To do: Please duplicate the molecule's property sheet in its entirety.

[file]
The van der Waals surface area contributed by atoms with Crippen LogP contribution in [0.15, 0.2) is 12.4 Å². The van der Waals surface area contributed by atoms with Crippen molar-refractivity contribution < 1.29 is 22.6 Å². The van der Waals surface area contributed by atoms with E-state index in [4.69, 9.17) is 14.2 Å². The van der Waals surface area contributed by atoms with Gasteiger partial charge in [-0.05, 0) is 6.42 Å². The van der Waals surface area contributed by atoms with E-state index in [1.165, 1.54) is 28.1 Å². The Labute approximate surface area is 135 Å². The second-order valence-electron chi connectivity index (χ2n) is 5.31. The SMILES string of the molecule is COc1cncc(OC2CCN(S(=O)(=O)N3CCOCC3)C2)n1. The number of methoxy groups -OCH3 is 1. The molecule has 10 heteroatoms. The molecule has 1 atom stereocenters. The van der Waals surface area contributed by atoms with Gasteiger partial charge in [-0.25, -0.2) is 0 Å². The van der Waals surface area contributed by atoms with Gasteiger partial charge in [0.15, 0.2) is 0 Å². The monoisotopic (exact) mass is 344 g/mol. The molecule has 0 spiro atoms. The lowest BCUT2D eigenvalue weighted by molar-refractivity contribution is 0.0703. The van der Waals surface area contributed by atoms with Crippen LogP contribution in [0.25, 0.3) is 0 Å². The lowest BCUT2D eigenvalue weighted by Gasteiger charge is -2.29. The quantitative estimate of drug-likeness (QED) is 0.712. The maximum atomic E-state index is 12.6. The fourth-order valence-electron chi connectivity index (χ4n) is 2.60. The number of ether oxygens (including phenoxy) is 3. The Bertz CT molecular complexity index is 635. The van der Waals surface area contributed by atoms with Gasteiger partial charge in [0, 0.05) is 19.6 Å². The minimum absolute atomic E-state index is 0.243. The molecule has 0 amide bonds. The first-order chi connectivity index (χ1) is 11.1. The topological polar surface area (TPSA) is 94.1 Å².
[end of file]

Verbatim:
The van der Waals surface area contributed by atoms with Crippen LogP contribution in [0.15, 0.2) is 12.4 Å². The van der Waals surface area contributed by atoms with Crippen molar-refractivity contribution < 1.29 is 22.6 Å². The van der Waals surface area contributed by atoms with E-state index in [4.69, 9.17) is 14.2 Å². The van der Waals surface area contributed by atoms with Gasteiger partial charge in [-0.05, 0) is 6.42 Å². The van der Waals surface area contributed by atoms with E-state index in [1.165, 1.54) is 28.1 Å². The Labute approximate surface area is 135 Å². The second-order valence-electron chi connectivity index (χ2n) is 5.31. The SMILES string of the molecule is COc1cncc(OC2CCN(S(=O)(=O)N3CCOCC3)C2)n1. The number of methoxy groups -OCH3 is 1. The molecule has 10 heteroatoms. The molecule has 1 atom stereocenters. The van der Waals surface area contributed by atoms with Gasteiger partial charge in [-0.25, -0.2) is 0 Å². The van der Waals surface area contributed by atoms with Gasteiger partial charge in [0.15, 0.2) is 0 Å². The monoisotopic (exact) mass is 344 g/mol. The molecule has 0 spiro atoms. The lowest BCUT2D eigenvalue weighted by molar-refractivity contribution is 0.0703. The van der Waals surface area contributed by atoms with Crippen LogP contribution in [0.25, 0.3) is 0 Å². The lowest BCUT2D eigenvalue weighted by Gasteiger charge is -2.29. The quantitative estimate of drug-likeness (QED) is 0.712. The maximum atomic E-state index is 12.6. The fourth-order valence-electron chi connectivity index (χ4n) is 2.60. The number of ether oxygens (including phenoxy) is 3. The Bertz CT molecular complexity index is 635. The van der Waals surface area contributed by atoms with Gasteiger partial charge in [0, 0.05) is 19.6 Å². The minimum absolute atomic E-state index is 0.243. The molecule has 0 amide bonds. The first-order chi connectivity index (χ1) is 11.1. The topological polar surface area (TPSA) is 94.1 Å².